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Once upon a time in 2008, CEO of jones the grocer LLC, Yunib Siddiqui was traveling his regular business route from Vietnam to London, when he picked up a copy of Wallpaper magazine.

Flipping through the pages, he found an article about jones the grocer – an Australian gourmet food emporium that had recently opened its first international store in Singapore. A consummate foodie, without any professional experience in the food industry, he was taken by the concept. Something told him that it was time to make a career switch, and jones the grocer seemed a perfect fit.

“I thought, this is great, I’d love to do this. It appealed to all my senses,” recalls
Siddiqui, a member of Young Presidents’ Organization in Dubai since 2014. “When I got back to London I tried to get hold of the guy who owned it; it took me a while but when I finally reached him he suggested a meeting in Singapore the following week.” After two days of negotiations, Siddiqui left with an agreement to bring jones the grocer to the United Arab Emirates (UAE). “The UAE was somewhere I had visited often and I felt that jones the grocer would service an uncharted niche”.

Now began the hard task of putting together a financial plan, understanding how to do business in a new country and raising investment. It was the time the economy was running full throttle and high rents in Dubai made the nascent business plan unworkable. Funding too was proving difficult. Nevertheless, after a few months of planning, contrary to prevailing opinion, Siddiqui chose his first site in a commercial development in Abu Dhabi.

“At the time, there was nobody doing anything like jones the grocer,” he says. “There was no gourmet retail presence of this kind. I knew we were going to stand out. We have a café with an open kitchen and open preparation areas where customers could watch chefs cooking. We had cooking classes, a live bakery and patisserie, a walk-in cheese room and groceries lined the walls. The shop was going to give customers an unbeatably immersive food experience.”

Any concern over whether this kind of food experience was something UAE citizens wanted was put to rest on the very first day.

The day we opened the first store in Abu Dhabi we were overwhelmed,” Siddiqui recalls. “We had people waiting outside the door to get in; it was totally crazy.”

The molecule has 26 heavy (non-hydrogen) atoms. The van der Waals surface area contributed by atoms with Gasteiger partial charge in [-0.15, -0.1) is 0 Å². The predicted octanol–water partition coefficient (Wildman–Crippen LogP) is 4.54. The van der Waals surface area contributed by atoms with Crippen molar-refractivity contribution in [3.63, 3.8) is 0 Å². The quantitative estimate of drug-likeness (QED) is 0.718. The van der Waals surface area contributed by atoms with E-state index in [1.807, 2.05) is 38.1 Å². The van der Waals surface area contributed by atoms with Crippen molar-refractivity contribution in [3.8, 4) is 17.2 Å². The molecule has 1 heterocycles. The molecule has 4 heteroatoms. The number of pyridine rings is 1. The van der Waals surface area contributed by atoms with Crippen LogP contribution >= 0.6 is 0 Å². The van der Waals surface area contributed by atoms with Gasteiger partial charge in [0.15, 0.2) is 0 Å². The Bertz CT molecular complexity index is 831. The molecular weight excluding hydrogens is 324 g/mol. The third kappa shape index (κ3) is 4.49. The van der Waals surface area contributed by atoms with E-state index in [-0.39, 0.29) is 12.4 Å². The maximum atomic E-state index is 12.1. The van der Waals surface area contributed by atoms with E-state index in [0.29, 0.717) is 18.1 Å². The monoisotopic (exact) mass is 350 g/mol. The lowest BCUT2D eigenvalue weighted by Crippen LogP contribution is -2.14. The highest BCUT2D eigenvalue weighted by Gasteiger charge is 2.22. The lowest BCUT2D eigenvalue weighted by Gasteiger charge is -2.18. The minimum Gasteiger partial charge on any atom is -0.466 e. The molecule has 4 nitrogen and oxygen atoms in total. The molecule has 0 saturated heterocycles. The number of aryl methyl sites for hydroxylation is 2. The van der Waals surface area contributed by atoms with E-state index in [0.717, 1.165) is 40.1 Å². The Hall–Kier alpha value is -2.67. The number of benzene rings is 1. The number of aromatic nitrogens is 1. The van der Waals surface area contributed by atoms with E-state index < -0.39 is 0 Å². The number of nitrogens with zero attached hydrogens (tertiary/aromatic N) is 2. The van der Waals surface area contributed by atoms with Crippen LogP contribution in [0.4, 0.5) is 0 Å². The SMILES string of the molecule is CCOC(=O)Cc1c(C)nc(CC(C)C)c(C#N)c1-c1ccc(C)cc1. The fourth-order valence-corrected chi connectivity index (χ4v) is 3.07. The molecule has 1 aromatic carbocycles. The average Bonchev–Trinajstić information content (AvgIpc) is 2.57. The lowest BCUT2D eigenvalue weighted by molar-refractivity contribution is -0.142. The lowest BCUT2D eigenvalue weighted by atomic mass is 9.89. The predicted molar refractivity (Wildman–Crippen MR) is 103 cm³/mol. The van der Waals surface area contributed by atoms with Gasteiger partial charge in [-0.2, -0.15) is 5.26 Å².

While most of that was good crazy, a bit of bad crazy came along with the company’s out-of-the-gate success as well.

“In the UAE there isn’t a native workforce lying around so you have to fly people in from all over the world,” says Siddiqui. “It’s pretty tough to hire locally so we couldn’t even initially increase labor, we had to work with what we had. I was running the kitchen pass, opening the store and running double shifts for almost three months.”

As word of mouth flew about jones the grocer, it very quickly became something the UAE had never before seen: a destination café.

“It was the first time people realized they didn’t have to be in a mall,” he says. “We were out of town, off the beaten path in a commercial development. That set our strategy for destination driven locations. When we eventually opened in Dubai, we were the only building on a two-kilometer stretch. In the last three years, every single block around us is under construction or already built and many of them are filled with restaurants trying to emulate some of our success.”

While the region is good at being a “cut and paste culture,” Siddiqui is not concerned with those nipping at his heels.

“Our main goal is to stay consistent and deliver the best quality we can all the time. We’re continually innovating,” he says.

Aside from the products, which are sourced from around the world, the stores have a design DNA that runs through each one.

In 1995, the first jones the grocer store in Sydney introduced the idea of a communal table in a café - we were likely one of the first to do something like this,” says Siddiqui. “Every one of our stores has one. Every store has a cheese room, an open kitchen and cooking classes. The colors are also thematic and while they can vary depending on the size and place; if you walked into a Jones store you would probably recognize the DNA and know where you are.”

While Siddiqui owns the UAE side of the business, a minority stake is owned by luxury conglomerate LVMH's L Capital Asia which are also the majority stakeholders of the rest of the brand. L Capital Asia has recently invested USD$25 million into tripling the store’s presence over the next three years with plans to open between 50-60 franchised stores in the Middle East, North Africa, the United Kingdom, United States, India and Asia, adding to the 18 existing stores in the UAE, Singapore and Thailand.

“Just eight weeks ago, we struck a deal with L Capital Asia to be the jones the grocer brand’s strategic partner for the entire Middle East, Africa as well as the central Asian states, Pakistan and Sri Lanka,” he says. “It’s very exciting to be developing our franchise strategy and looking for partners.”

YPO (Young Presidents’ Organization) is a not-for-profit, global network of young chief executives connected through the shared mission of becoming Better Leaders Through Education and Idea Exchange™. For more information, visit www.ypo.org.

 

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